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Chinese-Cambodian noodles simmer in Ho Chi Minh City

Hu tieu Nam Vang served at Ty Lum Restaurant in Ho Chi Minh City's District 5

Rice noodles are everywhere in Vietnam.

Noodle soups are eaten for breakfast, lunch and dinner.

Northerners pride themselves on their internationally acclaimed pho - rice noodles served in a subtle, savory beef-broth. Diners in the central region relish the spicy, pig-knuckle punch of the Imperial city's bun bo Hue - a pork broth spiced with lemongrass chilies and shrimp paste.

Southerners are loyal to the lesser-known hu tieu Nam Vang - a delicacy that's said to have originated in China and made its way to Vietnam via Cambodia.

Hu tieu Nam Vang does not traditionally include fish sauce. Beyond that, the dish can present any combination of pig (name a part and you'll find it in your bowl), shrimp, squid and a whole host of fried garlic and onion-related accoutrement. Even within southern Vietnam, hu tieu recipes vary wildly and have their own regional nuances.

Tien Giang Province's capital of My Tho has become world famous for hu tieu My Tho - the city's own version of dish. The Mekong Delta town's take on the Khmer noodle soup is typically served with lemon, chilli and soy sauce. Hu tieu My Tho can be found on a variety of Ho Chi Minh City street corners, but it has drawn many a curious eater into the delta for a taste of the real thing.

Hu tieu Nam Vang is believed to have been in Vietnam for close to a century and has continued to be brought into Saigon, nowadays HCMC, by Cambodian immigrants.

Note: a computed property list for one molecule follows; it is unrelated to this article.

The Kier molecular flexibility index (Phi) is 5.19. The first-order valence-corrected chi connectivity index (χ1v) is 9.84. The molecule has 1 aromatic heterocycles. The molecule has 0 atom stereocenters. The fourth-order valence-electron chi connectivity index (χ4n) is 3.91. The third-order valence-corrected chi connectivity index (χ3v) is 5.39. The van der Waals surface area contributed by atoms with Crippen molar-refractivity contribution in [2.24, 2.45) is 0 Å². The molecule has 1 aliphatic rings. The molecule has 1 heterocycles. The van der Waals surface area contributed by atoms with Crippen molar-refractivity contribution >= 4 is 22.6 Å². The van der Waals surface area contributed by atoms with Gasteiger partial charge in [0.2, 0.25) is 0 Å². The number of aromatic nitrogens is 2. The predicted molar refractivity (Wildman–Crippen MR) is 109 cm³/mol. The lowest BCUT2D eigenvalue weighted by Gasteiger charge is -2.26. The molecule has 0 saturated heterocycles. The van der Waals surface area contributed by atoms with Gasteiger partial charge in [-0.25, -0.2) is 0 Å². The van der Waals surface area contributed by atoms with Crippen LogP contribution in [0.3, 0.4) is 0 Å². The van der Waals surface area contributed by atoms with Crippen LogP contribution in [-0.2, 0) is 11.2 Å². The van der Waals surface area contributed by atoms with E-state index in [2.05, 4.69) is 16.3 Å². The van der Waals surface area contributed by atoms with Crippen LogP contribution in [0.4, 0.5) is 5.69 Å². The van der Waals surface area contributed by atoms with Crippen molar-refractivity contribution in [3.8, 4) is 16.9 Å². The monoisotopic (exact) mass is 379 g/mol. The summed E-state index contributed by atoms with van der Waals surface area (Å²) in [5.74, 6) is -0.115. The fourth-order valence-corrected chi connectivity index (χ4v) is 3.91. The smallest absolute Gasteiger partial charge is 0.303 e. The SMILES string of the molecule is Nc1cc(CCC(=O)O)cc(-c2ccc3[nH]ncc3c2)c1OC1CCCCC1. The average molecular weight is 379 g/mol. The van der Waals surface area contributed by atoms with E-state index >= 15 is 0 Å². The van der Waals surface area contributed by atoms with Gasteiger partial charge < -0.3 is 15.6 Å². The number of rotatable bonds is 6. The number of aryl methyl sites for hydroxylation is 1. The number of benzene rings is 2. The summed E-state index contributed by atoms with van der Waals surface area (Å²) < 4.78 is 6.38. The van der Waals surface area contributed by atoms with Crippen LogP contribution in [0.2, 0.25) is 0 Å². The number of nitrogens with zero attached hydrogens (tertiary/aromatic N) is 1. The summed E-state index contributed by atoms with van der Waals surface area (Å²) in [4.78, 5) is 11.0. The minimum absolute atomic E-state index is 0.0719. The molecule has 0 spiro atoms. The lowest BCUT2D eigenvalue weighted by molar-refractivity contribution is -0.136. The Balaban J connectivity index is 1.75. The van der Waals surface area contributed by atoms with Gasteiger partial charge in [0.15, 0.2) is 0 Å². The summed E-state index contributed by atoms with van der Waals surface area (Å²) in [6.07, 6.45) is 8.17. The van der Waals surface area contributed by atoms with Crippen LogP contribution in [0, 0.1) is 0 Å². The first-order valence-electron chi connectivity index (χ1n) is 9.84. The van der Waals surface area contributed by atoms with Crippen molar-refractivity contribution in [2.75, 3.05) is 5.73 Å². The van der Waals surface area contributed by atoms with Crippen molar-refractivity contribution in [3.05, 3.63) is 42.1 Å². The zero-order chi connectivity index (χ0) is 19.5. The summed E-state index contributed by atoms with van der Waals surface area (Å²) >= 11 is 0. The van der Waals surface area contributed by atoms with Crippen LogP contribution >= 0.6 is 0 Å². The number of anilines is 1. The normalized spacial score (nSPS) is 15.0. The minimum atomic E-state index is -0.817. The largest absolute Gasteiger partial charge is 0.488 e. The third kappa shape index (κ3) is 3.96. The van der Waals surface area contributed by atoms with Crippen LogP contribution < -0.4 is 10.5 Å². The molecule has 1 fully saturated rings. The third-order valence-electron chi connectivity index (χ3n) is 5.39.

A noodle by any other name"¦

You can enjoy hu tieu Nam Vang at the following restaurants in HCMC:

- 93 Huynh Man Dat Street, Ward 7, District 5. Tel: (08) 3 923 5904
- 60 Thanh Thai Street, District 10 - 315 Le Van Sy Street, Tan Binh District

389-391 Vo Van Tan Street, Ward 5, District 3
Tel: (08) 3 839 0187

321 An Duong Vuong Street, Ward 3, District 5
Tel: (08) 3 830 9331

At first glance, hu tieu Nam Vang appears to have hailed from the capital city of our neighbor to the west. Nam Vang is an old Vietnamese name for Phnom Penh. Today the popular dish (known as ka tieu in Khmer) can be found everywhere in the Cambodian capital.

Ultimately, the dish is said to have been brought to the Khmer by Chinese settlers.

Ty Lum, the Vietnamese-Cambodian owner of Ty Lum Noodle Soup, has lived in Saigon since the 1970s. Every morning, at 8 a.m., his restaurant begins serving hu tieu Nam Vang, currently priced at VND30,000-35,000 a bowl.

At home, he says, the dish traditionally features lean pork meat and chopped pork meat with a typical assortment of greens and bean sprouts. The dish can also be served dry with hoisin sauce.

Ty Lum's recipe has gradually evolved to suit Vietnamese tastes.

Over time, the Vietnamese have come to expect a decent bowl of hu tieu Nam Vang to include fried shrimp, steamed shrimp, quail eggs, pork liver, pork heart and pork tongue. Some cooks have taken to adding pork tripe to the mix.

Ty Lum says the essence of the dish is its broth.

To make a decent broth, he advised, a chef must get together a lot of thick marrow-rich pork bones. The bones must be scalded and simmered for hours to produce an appropriate flavor.

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